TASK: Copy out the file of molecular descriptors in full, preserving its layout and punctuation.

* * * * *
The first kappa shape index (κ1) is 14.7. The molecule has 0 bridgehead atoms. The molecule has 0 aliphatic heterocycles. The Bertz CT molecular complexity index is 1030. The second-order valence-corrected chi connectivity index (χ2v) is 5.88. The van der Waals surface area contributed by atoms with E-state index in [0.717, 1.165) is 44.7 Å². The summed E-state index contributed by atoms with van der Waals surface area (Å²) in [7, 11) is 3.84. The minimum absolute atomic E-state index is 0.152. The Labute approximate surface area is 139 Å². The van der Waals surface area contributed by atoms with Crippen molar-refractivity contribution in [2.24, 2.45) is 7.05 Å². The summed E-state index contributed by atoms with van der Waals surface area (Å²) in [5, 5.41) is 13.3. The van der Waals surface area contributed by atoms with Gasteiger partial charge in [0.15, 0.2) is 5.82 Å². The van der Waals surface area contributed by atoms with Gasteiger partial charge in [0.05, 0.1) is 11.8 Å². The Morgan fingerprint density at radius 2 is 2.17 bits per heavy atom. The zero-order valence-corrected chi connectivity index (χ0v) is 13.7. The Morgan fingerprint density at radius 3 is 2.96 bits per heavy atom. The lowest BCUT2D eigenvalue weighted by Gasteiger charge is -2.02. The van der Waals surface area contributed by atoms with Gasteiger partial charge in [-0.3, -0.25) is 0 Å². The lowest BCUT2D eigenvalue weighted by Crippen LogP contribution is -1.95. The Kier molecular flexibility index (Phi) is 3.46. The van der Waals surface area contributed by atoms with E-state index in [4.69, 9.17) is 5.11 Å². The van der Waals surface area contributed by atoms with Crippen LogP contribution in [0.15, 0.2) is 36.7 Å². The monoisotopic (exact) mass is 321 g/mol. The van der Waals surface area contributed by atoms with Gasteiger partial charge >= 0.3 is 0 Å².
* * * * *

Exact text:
The first kappa shape index (κ1) is 14.7. The molecule has 0 bridgehead atoms. The molecule has 0 aliphatic heterocycles. The Bertz CT molecular complexity index is 1030. The second-order valence-corrected chi connectivity index (χ2v) is 5.88. The van der Waals surface area contributed by atoms with E-state index in [0.717, 1.165) is 44.7 Å². The summed E-state index contributed by atoms with van der Waals surface area (Å²) in [7, 11) is 3.84. The minimum absolute atomic E-state index is 0.152. The Labute approximate surface area is 139 Å². The van der Waals surface area contributed by atoms with Crippen molar-refractivity contribution in [2.24, 2.45) is 7.05 Å². The summed E-state index contributed by atoms with van der Waals surface area (Å²) in [5, 5.41) is 13.3. The van der Waals surface area contributed by atoms with Gasteiger partial charge in [0.15, 0.2) is 5.82 Å². The van der Waals surface area contributed by atoms with Gasteiger partial charge in [0.05, 0.1) is 11.8 Å². The Morgan fingerprint density at radius 2 is 2.17 bits per heavy atom. The zero-order valence-corrected chi connectivity index (χ0v) is 13.7. The Morgan fingerprint density at radius 3 is 2.96 bits per heavy atom. The lowest BCUT2D eigenvalue weighted by Gasteiger charge is -2.02. The van der Waals surface area contributed by atoms with Gasteiger partial charge in [-0.3, -0.25) is 0 Å². The lowest BCUT2D eigenvalue weighted by Crippen LogP contribution is -1.95. The Kier molecular flexibility index (Phi) is 3.46. The van der Waals surface area contributed by atoms with E-state index in [4.69, 9.17) is 5.11 Å². The van der Waals surface area contributed by atoms with Crippen LogP contribution in [0.15, 0.2) is 36.7 Å². The monoisotopic (exact) mass is 321 g/mol. The van der Waals surface area contributed by atoms with Gasteiger partial charge >= 0.3 is 0 Å².